Monday, November 23
Our second day was all about gliders! We started off walking to the Cal Poly Pier, where we saw a lot of sea lions, sea otters, pelicans and a lot of other bird species.
We then took a tour of the pier and had a safety briefing. We learned that the pier was originally used for oil transport. The pier was abandoned in 1994 after an oil spill occurred. In 2003 it was rebuilt as a marine research facility. The pier is now designed to outlast any storm; its platform is made of steel and has holes in the floor so that the water could filter out.
After the safety briefing we all gathered around the SLOCUM glider RU16 and opened it up to check out the hardware. The glider has a bladder that fills with air in the tail cone to keep the tail out of the water. This makes communicating with satellites easier. The front of the glider (also known as the head cone) can be filled with water so that it sinks. In the middle there are batteries and other hardware. We learned a lot about ballasting the glider to make it sink without a roll or pitch at a 26 degree angle. Some of the Norwegian students interrupted the lecture to give us their custom made coffee mugs.
Using what we learned, we put the glider in a water tank to see how it looked. The tail was slightly heavier than the front, but not significant for the launch.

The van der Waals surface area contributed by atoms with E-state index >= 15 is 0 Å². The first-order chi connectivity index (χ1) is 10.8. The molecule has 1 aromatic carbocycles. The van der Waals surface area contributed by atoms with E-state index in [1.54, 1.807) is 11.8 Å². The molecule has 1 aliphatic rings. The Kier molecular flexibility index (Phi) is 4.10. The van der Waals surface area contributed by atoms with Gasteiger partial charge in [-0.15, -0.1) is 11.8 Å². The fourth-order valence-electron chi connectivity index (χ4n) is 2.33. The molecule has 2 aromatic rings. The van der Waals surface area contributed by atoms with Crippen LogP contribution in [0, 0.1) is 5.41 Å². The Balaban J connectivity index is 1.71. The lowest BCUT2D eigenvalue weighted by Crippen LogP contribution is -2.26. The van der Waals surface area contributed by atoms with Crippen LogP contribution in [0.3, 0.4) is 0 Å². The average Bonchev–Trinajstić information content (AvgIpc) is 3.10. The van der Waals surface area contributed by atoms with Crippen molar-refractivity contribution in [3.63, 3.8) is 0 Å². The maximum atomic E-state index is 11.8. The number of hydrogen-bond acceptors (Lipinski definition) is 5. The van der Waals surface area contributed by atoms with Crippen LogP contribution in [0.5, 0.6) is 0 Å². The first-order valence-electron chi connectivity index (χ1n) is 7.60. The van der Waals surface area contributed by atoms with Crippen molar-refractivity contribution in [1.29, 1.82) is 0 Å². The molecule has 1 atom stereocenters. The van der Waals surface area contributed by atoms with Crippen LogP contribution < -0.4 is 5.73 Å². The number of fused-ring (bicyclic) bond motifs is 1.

Then we all ate lunch in the sun behind the marine lab building. The meal was delicious and the sun was relaxing, which was perfect for cold adapted students from Norway. We also got to see some big whales in the horizon. Basically it was a perfect lunch setting!
After lunch we learned a lot about how to program the gliders and how to prepare them for missions. We planned a mission which you all can follow on Google earth.
After the meal we headed back to the Avila beach Marine Institute for a late evening lecture from Chris Clark about autonomous control and state estimation of robots. We learned that robots go through a procedure involving perception, localization and cognition, which is then used to perform a controlled motion. We got a robot demonstration with the robotics lab program and a cute little robot.
We're looking forward to tomorrow's glider launch!